Next up I finished the audiobook of pro tennis player Maria Sharapova’s memoir “Unstoppable: My Life So Far.” You didn’t think I was going to miss this, did you? I’m a tennis junkie: I play the game, I follow it … like the lines on a yellow ball. It wasn’t that I’m particularly a Sharapova fan, I’m not really, just a fan of the game. I know what you’re thinking: athlete stories, like celebrity stories, are flimsy, lightweight things not worth serious consideration. But they’re not all like that. I actually didn’t expect much from this one, but then was pleasantly captivated by Sharapova’s life story, which she reads for the audio. (Okay, she’s only age 30 now, but somehow she seems much older. She was born the year I graduated college, ouch.)

It’s quite a rags-to-riches story that hooked me from the beginning. Her parents fled the city of Gomel, which is now Belarus, shortly before Maria was born due to the 1986 Chernobyl nuclear accident. She was born instead in Siberia where her grandparents lived, and later the family moved to the resort town of Sochi, Russia, where she began to hit a tennis ball at age 4 on gray clay. Her father saw a determination in her to play for hours and got her lessons early on. Thereafter she briefly met Martina Navratilova at a tennis camp in Moscow who told Maria’s father she could play and to get her out of the country to the U.S. where she could develop her game. Incredibly, after interviewing for it, they were granted three year visas to come to the U.S., which were almost never given.

It’s tidbits like these that make the story compelling — all these chance encounters and lucky breaks that happened that made it possible for Maria to pursue tennis; they multiply as things go on. Stuff I didn’t know too — like Maria’s real name is actually Masha, but she changed it when she came to the U.S. because she didn’t want to be “Marcia.” She had to leave her mother behind (for a couple years), boarding a plane at age 6 with her father, arriving in Miami with $700 left and unable to speak the language.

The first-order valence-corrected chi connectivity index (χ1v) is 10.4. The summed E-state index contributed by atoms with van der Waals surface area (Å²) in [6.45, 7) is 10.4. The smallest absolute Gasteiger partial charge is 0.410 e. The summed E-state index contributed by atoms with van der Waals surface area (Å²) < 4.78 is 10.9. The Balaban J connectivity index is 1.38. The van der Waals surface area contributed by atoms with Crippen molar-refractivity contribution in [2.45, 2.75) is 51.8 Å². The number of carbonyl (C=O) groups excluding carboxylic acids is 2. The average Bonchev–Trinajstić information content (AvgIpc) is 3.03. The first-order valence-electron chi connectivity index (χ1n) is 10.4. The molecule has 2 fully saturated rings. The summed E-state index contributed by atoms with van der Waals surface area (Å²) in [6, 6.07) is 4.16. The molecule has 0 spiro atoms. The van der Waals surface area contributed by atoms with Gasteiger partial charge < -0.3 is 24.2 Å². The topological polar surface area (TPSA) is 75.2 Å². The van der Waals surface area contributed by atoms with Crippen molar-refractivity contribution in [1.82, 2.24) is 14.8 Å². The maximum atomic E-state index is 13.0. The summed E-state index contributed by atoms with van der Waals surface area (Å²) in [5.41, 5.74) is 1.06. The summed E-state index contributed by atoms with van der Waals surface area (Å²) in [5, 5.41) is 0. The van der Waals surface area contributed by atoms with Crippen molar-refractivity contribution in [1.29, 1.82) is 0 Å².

But they were determined to get coaching in Florida, and follow their dreams. Ultimately it paid off when Maria beat Serena Williams at age 17 and won Wimbledon in 2004. Thereafter it changed her life and she went on in the years later to win four more Grand Slam titles, despite having a layoff due to shoulder surgery in 2008, which forever changed her serve. For quite awhile she’s been one of the most recognizable and richest female athletes in the world.

All of that I already knew, but what I liked about the book was hearing about the journey — all the details of how she made it, which coaches she worked with, what it’s like on the pro tour, and the rivalries, especially with Serena Williams, who has a 19-2 record over Maria. Maria is quite complimentary of her chief opponent but says they aren’t friends, nor does she really have friends on the tour because she says her job is to play them as opponents and she wants to beat them all.

Surely her competitiveness shines through in the book as well as her single-mindedness to win tennis matches and her ability to paste the ball, but what I liked was how she told her story seemingly honestly and quite openly; she’s not afraid to speak her mind. She’s a bright girl and a fine storyteller, much better than you’d imagine of a world class athlete. Her book is an engaging listen.